Plan Design (plan + design)

Distribution by Scientific Domains

Selected Abstracts

Contextual Determinants of Reward Systems' Success: An Exploratory Study

Charles H. Fay
Data were collected on successful and unsuccessful reward initiatives. The initiatives included new and modified base pay, short- and long-term incentive, benefits, and perquisite/lifestyle rewards. Initiative success was measured on seven factors, and ten conditions were measured for initiative success. Follow-up telephone calls to most respondents provided more detail for examples. Analysis suggests that a common set of criteria can be used to judge the success of different kinds of programs. Surprisingly, success in plan design was not a significant explanatory variable in reaching success on any criterion of rewards initiative success. © 2001 John Wiley & Sons, Inc. [source]

Performance Measure Properties and Incentive System Design

We analyze effects of performance measure properties (controllable and uncontrollable risk, distortion, and manipulation) on incentive plan design, using data from auto dealership manager incentive systems. Dealerships put the most weight on measures that are "better" with respect to these properties. Additional measures are more likely to be used for a second or third bonus if they can mitigate distortion or manipulation in the first performance measure. Implicit incentives are used to provide ex post evaluation, to motivate the employee to use controllable risk on behalf of the firm, and to deter manipulation of performance measures. Overall, our results indicate that firms use incentive systems of multiple performance measures, incentive instruments, and implicit evaluation and rewards as a response to weaknesses in available performance measures. [source]

A framework for compensation plans with incentive value

William J. Liccione
Although Vroom's expectancy theory and its later application to the workplace by Lawler have significant implications for the development of compensation plans with incentive value, they do not consider at least two critical components of incentive plan design: individuals' initial commitment to their goals and the relative value of rewards individuals receive for accomplishing their goals. This article integrates expectancy theory, goal theory, and equity theory into a comprehensive framework for the effective design of compensation plans with incentive value. [source]

A Critique of the Private Health Insurance Regulations

Rhema Vaithianathan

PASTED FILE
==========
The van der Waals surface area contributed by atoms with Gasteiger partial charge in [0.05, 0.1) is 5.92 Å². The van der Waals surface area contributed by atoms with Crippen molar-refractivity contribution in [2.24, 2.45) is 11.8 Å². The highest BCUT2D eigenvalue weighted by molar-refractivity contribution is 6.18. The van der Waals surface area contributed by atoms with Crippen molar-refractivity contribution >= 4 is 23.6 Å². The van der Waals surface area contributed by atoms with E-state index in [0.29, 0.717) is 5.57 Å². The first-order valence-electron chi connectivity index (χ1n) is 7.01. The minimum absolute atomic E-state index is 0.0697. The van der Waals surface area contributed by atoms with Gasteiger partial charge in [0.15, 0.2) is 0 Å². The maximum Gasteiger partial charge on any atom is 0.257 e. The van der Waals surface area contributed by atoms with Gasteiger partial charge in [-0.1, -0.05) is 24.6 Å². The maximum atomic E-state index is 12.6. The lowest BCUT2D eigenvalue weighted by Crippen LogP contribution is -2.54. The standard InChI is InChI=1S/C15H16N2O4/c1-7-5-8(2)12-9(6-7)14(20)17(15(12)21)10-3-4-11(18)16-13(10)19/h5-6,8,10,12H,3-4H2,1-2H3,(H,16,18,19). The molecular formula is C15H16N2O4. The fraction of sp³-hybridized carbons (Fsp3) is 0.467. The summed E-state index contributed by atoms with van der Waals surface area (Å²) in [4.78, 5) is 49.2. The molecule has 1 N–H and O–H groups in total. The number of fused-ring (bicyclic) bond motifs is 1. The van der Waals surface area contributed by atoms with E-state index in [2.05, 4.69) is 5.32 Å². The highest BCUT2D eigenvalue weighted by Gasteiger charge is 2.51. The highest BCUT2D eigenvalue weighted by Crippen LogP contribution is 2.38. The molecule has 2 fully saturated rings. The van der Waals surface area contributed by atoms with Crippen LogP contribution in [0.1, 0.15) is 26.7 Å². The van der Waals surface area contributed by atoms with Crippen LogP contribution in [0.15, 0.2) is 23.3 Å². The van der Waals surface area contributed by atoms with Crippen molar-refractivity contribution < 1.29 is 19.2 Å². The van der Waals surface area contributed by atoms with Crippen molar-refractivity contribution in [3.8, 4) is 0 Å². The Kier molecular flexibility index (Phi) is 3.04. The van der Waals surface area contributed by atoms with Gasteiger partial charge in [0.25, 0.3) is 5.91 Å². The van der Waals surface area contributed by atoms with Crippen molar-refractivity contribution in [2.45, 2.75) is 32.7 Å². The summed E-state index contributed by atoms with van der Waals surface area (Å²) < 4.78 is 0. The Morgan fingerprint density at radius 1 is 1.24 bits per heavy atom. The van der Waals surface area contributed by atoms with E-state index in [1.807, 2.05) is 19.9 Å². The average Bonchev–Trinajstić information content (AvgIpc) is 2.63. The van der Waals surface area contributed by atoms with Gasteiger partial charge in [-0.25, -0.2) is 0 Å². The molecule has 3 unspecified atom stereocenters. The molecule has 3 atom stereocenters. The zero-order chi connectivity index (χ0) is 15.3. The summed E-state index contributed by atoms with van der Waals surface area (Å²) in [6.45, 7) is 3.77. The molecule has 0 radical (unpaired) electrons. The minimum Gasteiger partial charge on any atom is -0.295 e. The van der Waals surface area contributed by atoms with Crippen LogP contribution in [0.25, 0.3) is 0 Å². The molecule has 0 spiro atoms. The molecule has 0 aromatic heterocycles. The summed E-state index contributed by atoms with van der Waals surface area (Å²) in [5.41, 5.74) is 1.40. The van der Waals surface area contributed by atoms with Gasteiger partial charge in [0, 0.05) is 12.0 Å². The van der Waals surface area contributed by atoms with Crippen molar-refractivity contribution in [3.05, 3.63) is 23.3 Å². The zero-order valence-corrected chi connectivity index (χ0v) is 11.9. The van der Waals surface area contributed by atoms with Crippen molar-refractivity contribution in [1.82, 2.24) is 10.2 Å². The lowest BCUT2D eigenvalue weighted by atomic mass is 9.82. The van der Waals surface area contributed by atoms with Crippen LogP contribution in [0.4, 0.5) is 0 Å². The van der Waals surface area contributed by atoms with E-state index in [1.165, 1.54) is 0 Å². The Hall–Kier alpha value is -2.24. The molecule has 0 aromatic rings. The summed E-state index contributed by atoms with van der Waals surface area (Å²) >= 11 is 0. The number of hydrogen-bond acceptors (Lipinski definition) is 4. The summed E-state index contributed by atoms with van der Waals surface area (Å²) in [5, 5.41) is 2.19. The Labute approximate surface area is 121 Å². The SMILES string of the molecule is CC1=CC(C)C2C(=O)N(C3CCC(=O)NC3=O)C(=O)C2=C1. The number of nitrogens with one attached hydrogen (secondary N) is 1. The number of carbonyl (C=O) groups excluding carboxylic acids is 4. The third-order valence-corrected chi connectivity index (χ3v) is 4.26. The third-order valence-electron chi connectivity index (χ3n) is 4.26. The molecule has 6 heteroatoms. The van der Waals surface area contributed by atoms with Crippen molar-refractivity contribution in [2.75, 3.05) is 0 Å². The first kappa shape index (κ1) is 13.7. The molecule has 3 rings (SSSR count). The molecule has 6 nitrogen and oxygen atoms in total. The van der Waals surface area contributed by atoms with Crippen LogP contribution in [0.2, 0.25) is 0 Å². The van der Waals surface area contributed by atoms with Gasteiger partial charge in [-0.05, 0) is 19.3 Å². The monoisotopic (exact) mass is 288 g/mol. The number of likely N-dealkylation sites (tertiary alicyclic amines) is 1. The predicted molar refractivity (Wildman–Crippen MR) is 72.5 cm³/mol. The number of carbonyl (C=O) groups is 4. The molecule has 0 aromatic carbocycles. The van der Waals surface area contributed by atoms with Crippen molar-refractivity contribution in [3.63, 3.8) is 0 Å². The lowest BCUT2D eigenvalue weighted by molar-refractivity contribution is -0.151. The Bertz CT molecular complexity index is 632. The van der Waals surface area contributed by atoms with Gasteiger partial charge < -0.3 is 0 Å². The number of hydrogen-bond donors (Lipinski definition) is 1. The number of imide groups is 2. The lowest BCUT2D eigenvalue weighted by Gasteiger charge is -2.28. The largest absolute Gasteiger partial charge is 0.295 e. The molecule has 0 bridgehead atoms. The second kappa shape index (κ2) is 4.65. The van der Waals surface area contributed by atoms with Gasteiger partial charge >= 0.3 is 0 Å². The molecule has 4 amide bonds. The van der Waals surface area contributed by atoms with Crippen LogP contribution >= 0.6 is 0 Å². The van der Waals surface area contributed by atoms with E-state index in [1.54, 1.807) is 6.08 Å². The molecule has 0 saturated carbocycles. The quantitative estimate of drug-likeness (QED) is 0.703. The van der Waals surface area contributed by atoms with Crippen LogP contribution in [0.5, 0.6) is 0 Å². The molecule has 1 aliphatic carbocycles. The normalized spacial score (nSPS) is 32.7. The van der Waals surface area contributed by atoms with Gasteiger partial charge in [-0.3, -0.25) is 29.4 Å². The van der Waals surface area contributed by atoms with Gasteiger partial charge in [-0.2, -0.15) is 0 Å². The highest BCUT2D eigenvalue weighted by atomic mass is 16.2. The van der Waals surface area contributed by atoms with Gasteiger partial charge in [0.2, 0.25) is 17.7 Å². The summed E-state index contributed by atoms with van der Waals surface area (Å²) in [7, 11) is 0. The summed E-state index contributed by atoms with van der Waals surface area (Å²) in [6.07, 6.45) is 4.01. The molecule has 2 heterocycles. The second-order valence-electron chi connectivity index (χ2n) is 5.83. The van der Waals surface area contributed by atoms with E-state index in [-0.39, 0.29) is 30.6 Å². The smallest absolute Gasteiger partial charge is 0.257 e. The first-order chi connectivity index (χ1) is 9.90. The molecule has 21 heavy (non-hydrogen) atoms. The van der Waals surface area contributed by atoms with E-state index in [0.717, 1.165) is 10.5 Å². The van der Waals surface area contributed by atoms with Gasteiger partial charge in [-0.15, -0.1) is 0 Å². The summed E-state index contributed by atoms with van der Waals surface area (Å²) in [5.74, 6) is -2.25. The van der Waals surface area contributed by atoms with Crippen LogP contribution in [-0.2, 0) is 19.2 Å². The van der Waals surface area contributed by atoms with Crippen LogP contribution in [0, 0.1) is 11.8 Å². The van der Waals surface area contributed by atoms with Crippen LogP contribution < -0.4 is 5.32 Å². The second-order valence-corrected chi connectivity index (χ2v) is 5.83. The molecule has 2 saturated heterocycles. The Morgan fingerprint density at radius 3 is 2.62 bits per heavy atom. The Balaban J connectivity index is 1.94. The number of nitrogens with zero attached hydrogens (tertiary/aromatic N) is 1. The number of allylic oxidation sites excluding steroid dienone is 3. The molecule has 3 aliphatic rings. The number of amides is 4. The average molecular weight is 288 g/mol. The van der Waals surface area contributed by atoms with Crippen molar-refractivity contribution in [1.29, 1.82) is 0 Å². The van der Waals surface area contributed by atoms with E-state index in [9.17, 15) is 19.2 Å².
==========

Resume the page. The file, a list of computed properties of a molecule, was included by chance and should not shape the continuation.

The private health insurance sector is one of the most regulated sectors in Australia. The Private Health Insurance Incentives Scheme, along with community rating, is intended to make private insurance equitable, profitable and popular. We argue that the subsidy to health insurance ought to be a very effective tool for increasing insurance,but it was ineffective because community rating was ineffective. Using data from the Household Expenditure Survey we find that despite community rating rules which prohibit age-adjusted premiums, young adults paid considerably less for their insurance than older adults. We conclude that insurers circumvented community rating through plan design, screening older consumers into more expensive plans. We also find that the penalty of 2 per cent per year for delaying insurance, introduced as part of the lifetime cover plan, is too low to be effective. We reflect on the New Zealand experience, where a completely deregulated insurance industry continues to be profitable and enjoys similar rates of coverage to those of Australia, and we ask whether Australia too could not benefit from complete deregulation. [source]

Evaluation of the Effect of a Consumer-Driven Health Plan on Medical Care Expenditures and Utilization

Stephen T. Parente§
Objective. To compare medical care costs and utilization in a consumer-driven health plan (CDHP) to other health insurance plans. Study Design. We examine claims and employee demographic data from one large employer that adopted a CDHP in 2001. A quasi-experimental pre,post design is used to assign employees to three cohorts: (1) enrolled in a health maintenance organization (HMO) from 2000 to 2002, (2) enrolled in a preferred provider organization (PPO) from 2000 to 2002, or (3) enrolled in a CDHP in 2001 and 2002, after previously enrolling in either an HMO or PPO in 2000. Using this approach we estimate a difference-in-difference regression model for expenditure and utilization measures to identify the impact of CDHP. Principal Findings. By 2002, the CDHP cohort experienced lower total expenditures than the PPO cohort but higher expenditures than the HMO cohort. Physician visits and pharmaceutical use and costs were lower in the CDHP cohort compared to the other groups. Hospital costs and admission rates for CDHP enrollees, as well as total physician expenditures, were significantly higher than for enrollees in the HMO and PPO plans. Conclusions. An early evaluation of CDHP expenditures and utilization reveals that the new health plan is a viable alternative to existing health plan designs. Enrollees in the CDHP have lower total expenditures than PPO enrollees, but higher utilization of resource-intensive hospital admissions after an initially favorable selection. [source]

Compact UWB printed antennas for low frequency applications matched to different transmission lines

S. Tourette
Abstract A rectangular monopole antenna fed by microstrip, stripline, or coplanar waveguide is studied and enhanced to offer the widest bandwidth with minimum size. A particular attention is focused on ground plans design and coupling between patch and transmission line in order to maintain UWB characteristics and low profile whatever transmission line is used. © 2007 Wiley Periodicals, Inc. Microwave Opt Technol Lett 49: 1282,1287, 2007; Published online in Wiley InterScience ( DOI 10.1002/mop.22462 [source]